Washington: Applications for US unemployment benefits unexpectedly increased last week, a stumble for the labor market in its long road to recovery.
Initial jobless claims in regular state programmes rose by 135,000 to more than 1.1 million in the week ended August 15, US Labor Department data show. Continuing claims - the total number of Americans claiming ongoing unemployment assistance in those programmes - decreased to 14.8 million in the week ended August 8.
The median estimate in a Bloomberg survey of economists called for 920,000 initial claims in the latest week, which coincides with the survey period for the government's monthly employment report.
The pickup in jobless claims reinforces forecasts that improvement in the labor market will occur in fits and starts. Claims well exceed the worst week in the 2007-2009 recession, and while new COVID-19 cases have been slowing, thousands are still reported daily.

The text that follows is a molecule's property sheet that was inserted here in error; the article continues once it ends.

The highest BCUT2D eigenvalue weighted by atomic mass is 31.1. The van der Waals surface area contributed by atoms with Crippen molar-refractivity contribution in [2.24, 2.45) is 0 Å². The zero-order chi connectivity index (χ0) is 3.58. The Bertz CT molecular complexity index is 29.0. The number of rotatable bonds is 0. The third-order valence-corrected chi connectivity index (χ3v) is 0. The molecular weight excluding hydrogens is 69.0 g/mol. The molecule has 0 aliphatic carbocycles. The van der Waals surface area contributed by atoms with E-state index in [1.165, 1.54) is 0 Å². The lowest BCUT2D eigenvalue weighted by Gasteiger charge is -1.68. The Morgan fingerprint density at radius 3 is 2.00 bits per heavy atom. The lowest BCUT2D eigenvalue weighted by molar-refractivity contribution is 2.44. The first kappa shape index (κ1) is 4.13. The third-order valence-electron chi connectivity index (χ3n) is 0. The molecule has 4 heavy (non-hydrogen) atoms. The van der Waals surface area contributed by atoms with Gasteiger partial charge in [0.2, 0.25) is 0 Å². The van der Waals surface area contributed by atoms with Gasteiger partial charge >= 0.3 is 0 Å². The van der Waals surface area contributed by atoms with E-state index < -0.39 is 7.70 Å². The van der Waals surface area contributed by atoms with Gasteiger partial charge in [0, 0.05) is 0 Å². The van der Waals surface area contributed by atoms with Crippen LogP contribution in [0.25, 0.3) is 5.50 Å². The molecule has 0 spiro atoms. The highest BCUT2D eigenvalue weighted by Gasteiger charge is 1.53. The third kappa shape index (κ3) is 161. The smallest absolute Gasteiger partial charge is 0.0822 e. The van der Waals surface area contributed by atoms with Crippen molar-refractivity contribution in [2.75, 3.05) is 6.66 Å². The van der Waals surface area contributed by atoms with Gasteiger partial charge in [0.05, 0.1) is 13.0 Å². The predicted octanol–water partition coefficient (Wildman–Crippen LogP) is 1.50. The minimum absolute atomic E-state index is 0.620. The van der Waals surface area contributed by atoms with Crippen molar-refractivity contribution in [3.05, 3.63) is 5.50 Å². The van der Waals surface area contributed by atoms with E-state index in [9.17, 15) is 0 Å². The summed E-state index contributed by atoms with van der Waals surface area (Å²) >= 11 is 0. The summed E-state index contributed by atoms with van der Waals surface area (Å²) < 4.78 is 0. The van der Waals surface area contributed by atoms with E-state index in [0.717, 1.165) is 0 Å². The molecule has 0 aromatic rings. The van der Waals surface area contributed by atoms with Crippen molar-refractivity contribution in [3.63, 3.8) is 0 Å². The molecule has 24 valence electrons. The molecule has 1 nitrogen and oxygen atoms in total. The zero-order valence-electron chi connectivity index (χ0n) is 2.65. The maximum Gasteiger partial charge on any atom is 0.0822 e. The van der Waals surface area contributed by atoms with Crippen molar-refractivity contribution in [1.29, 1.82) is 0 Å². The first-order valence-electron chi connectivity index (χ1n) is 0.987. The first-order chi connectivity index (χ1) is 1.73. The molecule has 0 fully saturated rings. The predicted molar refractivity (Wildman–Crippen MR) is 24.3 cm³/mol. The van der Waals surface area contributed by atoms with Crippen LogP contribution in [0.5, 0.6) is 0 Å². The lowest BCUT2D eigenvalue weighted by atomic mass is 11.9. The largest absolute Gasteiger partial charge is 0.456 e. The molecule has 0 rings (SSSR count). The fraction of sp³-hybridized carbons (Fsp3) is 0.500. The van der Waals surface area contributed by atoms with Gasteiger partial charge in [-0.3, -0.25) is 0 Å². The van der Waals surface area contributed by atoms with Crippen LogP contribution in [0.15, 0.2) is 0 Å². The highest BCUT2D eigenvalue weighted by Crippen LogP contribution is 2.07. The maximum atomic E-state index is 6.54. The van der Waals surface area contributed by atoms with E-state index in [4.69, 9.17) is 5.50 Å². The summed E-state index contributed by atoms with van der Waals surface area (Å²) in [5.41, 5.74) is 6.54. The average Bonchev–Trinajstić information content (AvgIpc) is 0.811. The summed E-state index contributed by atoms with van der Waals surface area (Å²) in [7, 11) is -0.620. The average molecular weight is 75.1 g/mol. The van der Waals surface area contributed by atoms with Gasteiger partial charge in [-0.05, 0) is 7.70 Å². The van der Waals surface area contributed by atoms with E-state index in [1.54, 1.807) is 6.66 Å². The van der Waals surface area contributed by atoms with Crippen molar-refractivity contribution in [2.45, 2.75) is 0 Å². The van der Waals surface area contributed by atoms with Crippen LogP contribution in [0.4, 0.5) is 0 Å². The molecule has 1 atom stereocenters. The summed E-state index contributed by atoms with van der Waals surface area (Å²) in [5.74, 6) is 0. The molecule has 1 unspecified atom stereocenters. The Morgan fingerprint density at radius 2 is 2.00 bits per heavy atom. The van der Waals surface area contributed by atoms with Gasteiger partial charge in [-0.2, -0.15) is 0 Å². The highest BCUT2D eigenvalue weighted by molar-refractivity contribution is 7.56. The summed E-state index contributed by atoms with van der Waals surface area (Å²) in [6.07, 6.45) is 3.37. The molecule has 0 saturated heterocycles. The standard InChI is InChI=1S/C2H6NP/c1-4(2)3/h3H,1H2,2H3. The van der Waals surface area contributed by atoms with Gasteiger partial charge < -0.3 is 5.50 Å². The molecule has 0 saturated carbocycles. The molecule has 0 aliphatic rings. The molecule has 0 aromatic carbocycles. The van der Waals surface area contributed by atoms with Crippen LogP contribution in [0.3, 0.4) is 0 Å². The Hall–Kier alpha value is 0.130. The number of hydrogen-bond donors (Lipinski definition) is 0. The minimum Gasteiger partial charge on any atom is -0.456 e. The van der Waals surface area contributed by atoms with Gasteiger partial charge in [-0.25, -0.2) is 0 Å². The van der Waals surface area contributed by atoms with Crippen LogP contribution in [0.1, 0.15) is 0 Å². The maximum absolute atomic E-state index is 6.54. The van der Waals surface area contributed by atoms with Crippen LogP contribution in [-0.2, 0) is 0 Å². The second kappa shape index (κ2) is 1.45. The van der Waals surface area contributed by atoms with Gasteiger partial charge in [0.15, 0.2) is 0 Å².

The impact is particularly prominent in the consumer-facing industries such as restaurants, travel and leisure. Sustained weekly increases in claims would raise concern that the job market is in danger of unraveling after recent progress.
At the same time, the downward trend in continuing claims is favorable news for the recovery, though headwinds persist. Companies are going bankrupt and small businesses are disappearing at a time when the economy has only recovered about half of the jobs it lost in March and April. The unemployment rate is still nearly three times its February level.
The absence of an additional stimulus package threatens the fragile economic recovery as businesses run out of aid, while the uneven reopening of schools is making it difficult for many parents to work.
With the expiration of the extra $600 in weekly jobless benefits at the end of last month and the inability of lawmakers to come to an agreement on how to extend them, President Donald Trump signed an executive action to provide $300 a week in federal support to most unemployment benefit recipients.